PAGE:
I bought a loaf of Haba Biofino Bread (they call it toast actually but I have no idea why, there isn’t anything toast-like about it) as a present for a little girl, and I wanted to make some sandwich bits to go with it. First, lettuce.
The bread is about 3″ across, so I started with a 3″ square and sketched a romaine-ish lettuce leaf. This is actually my second sketch, the first was to ruffly, and when I free-hand cut it out with scissors this shape is closer to what I got. So I revised my pattern to match what I had cut. Thus my cutting became correct. Hrm. That’s how I make my patterns anyway.
So, take two felt squares 3″ across, I like mine contrasting, so the lettuce is different colors on the front and back, but you could make them the same color if you want, or you could be daring, and just use one square. Depends on how delicate your felt feels, and the age of its intended audience. You need two contrasting colors for the felting method, if you are going to embroider you can use one or two of matching or contrasting colors.
Put the squares back to back if you have two, and cut your leaf shape. You can print my pattern out, scaling it however you want, but I like all my leaves a little different, so I just freehand it. Whatever shape you cut out, I’m sure there is a lettuce leaf somewhere in the wide world that looks just like that, you are perfect!
Method 1: Embroidery
Mark the rib outlines with a chalk pencil or disappearing marking pen. I tried skipping this step and it didn’t come out how I wanted at all. (I’m a big fan of skipping steps.) Notice that the rib patten I drew on the pattern above is one continuous line, going out along each branch as you come to it. If you follow that line with a running stitch it looks nice from the front or the back, there won’t be any crossing stitches on either side. Pick a contrasting color for your embroidery. Red! I’m going to have to make my next one in red! And maybe I’ll change the leaf shape a little bit to be like that red veined yummy spinach stuff in the farmer’s market salad mix. Mmmmmmm.
Start your running stitch in between the leaf shapes, and leave a long tail behind your knot. That way when you get back around to the beginning you can tie your ends together and hide the knot inside. To do this you need to start somewhere that isn’t too close to the edge of the felt (i.e. don’t start at the bottom of the stem which is the natural place to start…) Or you can just tie off however you want.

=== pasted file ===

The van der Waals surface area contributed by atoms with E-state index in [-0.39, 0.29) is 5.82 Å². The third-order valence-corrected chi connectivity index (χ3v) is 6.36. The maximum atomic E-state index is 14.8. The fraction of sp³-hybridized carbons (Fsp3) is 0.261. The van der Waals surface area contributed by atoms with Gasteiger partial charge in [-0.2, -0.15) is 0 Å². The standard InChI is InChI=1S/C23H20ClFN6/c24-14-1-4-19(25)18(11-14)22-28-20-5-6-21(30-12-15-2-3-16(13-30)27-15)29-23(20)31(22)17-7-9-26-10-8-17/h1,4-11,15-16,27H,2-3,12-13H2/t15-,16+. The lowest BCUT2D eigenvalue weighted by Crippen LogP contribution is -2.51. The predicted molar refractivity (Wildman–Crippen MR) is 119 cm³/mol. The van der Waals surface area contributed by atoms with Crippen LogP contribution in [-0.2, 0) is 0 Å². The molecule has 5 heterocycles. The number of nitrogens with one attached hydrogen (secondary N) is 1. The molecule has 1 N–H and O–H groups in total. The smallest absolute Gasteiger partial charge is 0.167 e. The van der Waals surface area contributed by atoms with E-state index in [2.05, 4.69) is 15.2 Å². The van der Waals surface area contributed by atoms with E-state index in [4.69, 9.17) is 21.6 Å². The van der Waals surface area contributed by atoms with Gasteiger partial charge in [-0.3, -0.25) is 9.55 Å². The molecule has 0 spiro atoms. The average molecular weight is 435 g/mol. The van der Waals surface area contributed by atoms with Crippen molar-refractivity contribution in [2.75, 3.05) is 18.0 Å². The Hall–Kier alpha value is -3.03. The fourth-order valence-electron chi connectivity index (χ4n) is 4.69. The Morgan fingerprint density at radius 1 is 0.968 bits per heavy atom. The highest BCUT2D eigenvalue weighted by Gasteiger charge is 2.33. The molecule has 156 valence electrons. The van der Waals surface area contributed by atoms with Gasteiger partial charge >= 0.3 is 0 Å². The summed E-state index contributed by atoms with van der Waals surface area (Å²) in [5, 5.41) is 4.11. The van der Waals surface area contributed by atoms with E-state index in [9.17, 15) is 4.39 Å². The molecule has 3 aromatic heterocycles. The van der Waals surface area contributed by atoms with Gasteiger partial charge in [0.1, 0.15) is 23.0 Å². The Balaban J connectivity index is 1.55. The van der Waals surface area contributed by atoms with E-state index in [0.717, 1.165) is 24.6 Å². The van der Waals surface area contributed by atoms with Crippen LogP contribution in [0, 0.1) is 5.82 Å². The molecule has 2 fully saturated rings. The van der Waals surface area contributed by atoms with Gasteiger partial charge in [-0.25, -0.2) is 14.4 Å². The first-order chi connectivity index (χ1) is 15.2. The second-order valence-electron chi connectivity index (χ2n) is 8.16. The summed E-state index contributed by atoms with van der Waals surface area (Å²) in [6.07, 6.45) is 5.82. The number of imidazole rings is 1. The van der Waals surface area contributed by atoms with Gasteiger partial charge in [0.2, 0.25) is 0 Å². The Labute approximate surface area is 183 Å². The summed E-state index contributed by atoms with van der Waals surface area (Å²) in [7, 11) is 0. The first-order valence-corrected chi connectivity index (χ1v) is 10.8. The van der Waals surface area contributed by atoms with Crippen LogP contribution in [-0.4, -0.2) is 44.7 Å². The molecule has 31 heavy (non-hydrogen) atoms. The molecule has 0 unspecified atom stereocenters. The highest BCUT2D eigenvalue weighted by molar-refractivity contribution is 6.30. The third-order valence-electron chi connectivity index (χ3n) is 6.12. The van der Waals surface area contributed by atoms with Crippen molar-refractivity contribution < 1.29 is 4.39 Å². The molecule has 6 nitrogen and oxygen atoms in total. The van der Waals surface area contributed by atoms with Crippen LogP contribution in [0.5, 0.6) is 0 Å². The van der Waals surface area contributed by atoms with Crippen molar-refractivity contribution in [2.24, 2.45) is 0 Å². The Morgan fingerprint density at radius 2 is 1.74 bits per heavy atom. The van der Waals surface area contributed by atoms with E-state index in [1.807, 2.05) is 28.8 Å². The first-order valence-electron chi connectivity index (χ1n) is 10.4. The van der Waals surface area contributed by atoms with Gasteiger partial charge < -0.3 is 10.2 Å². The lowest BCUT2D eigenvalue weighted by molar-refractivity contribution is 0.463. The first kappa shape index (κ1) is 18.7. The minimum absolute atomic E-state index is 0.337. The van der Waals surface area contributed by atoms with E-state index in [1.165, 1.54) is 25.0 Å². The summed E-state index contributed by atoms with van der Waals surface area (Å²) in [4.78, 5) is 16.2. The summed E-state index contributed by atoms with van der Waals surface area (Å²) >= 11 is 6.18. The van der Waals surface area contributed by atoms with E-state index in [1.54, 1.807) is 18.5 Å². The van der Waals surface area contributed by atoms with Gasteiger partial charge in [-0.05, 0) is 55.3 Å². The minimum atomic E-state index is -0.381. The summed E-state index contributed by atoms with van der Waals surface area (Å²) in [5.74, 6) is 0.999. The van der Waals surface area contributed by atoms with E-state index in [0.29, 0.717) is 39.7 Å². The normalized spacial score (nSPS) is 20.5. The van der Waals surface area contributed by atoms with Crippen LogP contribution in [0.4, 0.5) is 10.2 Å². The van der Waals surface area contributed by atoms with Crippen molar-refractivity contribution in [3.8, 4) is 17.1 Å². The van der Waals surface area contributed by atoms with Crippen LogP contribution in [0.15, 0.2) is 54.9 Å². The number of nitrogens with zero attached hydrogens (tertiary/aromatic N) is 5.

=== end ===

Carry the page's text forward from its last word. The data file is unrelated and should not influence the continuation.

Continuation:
Method 2: Felting
I’ve become a total needle felting addict. And that makes this project really fast and simple. Just sketch your rib lines onto the leaf with a chalk pencil or whatever, and go at it with a needle felting pen. Felt along your lines from the front and the back a couple times, and magically the contrasting color will show through on each side. If you have the right kind of felt. My light color on these leaves actually didn’t show up against the dark green, I think it was too transparent, because I used acrylic felt. I haven’t had that problem with wool felt. Since the dark side didn’t have enough contrast I ‘fixed’ it by adding some veins on with a fabric pen. It isn’t cheating if it’s art. Maybe that should be my new motto. I wonder how to say that in latin?
With either method you can fluff up your leaf by sticking your finger in between the ribs and pulling the sheets apart a little. And maybe giving it a good crumple depending on how sturdy it feels.
I hope this is helpful to someone, let me know if you make yourself a salad or some sandwich fillings. Next on my list are tomatoes, cheese, and bread. The bread is the hard part, I think. I was going to skip it, but I’ve been doing some experiments. I couldn’t help it.